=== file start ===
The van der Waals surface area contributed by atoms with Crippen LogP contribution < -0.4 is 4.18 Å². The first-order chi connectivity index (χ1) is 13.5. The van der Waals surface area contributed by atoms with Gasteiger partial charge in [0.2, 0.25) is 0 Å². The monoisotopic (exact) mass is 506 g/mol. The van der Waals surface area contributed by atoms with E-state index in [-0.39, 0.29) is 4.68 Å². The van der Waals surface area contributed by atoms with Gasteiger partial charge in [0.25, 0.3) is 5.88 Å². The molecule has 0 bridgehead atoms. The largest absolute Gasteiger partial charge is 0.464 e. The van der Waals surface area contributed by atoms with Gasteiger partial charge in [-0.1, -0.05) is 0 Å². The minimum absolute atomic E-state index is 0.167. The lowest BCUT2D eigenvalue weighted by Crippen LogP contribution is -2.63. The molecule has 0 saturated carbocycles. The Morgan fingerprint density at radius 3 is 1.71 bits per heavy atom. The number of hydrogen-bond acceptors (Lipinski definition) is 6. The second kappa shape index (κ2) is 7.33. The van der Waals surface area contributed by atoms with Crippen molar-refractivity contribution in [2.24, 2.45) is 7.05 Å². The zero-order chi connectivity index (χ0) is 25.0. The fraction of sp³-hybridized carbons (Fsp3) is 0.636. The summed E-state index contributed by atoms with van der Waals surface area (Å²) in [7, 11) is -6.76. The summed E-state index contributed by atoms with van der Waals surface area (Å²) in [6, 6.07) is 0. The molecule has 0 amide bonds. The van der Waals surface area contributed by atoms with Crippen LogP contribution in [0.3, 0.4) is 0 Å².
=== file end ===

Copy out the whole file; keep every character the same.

The van der Waals surface area contributed by atoms with Crippen LogP contribution < -0.4 is 4.18 Å². The first-order chi connectivity index (χ1) is 13.5. The van der Waals surface area contributed by atoms with Gasteiger partial charge in [0.2, 0.25) is 0 Å². The monoisotopic (exact) mass is 506 g/mol. The van der Waals surface area contributed by atoms with E-state index in [-0.39, 0.29) is 4.68 Å². The van der Waals surface area contributed by atoms with Gasteiger partial charge in [0.25, 0.3) is 5.88 Å². The molecule has 0 bridgehead atoms. The largest absolute Gasteiger partial charge is 0.464 e. The van der Waals surface area contributed by atoms with Gasteiger partial charge in [-0.1, -0.05) is 0 Å². The minimum absolute atomic E-state index is 0.167. The lowest BCUT2D eigenvalue weighted by Crippen LogP contribution is -2.63. The molecule has 0 saturated carbocycles. The Morgan fingerprint density at radius 3 is 1.71 bits per heavy atom. The number of hydrogen-bond acceptors (Lipinski definition) is 6. The second kappa shape index (κ2) is 7.33. The van der Waals surface area contributed by atoms with Crippen molar-refractivity contribution in [2.24, 2.45) is 7.05 Å². The zero-order chi connectivity index (χ0) is 25.0. The fraction of sp³-hybridized carbons (Fsp3) is 0.636. The summed E-state index contributed by atoms with van der Waals surface area (Å²) in [7, 11) is -6.76. The summed E-state index contributed by atoms with van der Waals surface area (Å²) in [6, 6.07) is 0. The molecule has 0 amide bonds. The van der Waals surface area contributed by atoms with Crippen LogP contribution in [0.3, 0.4) is 0 Å².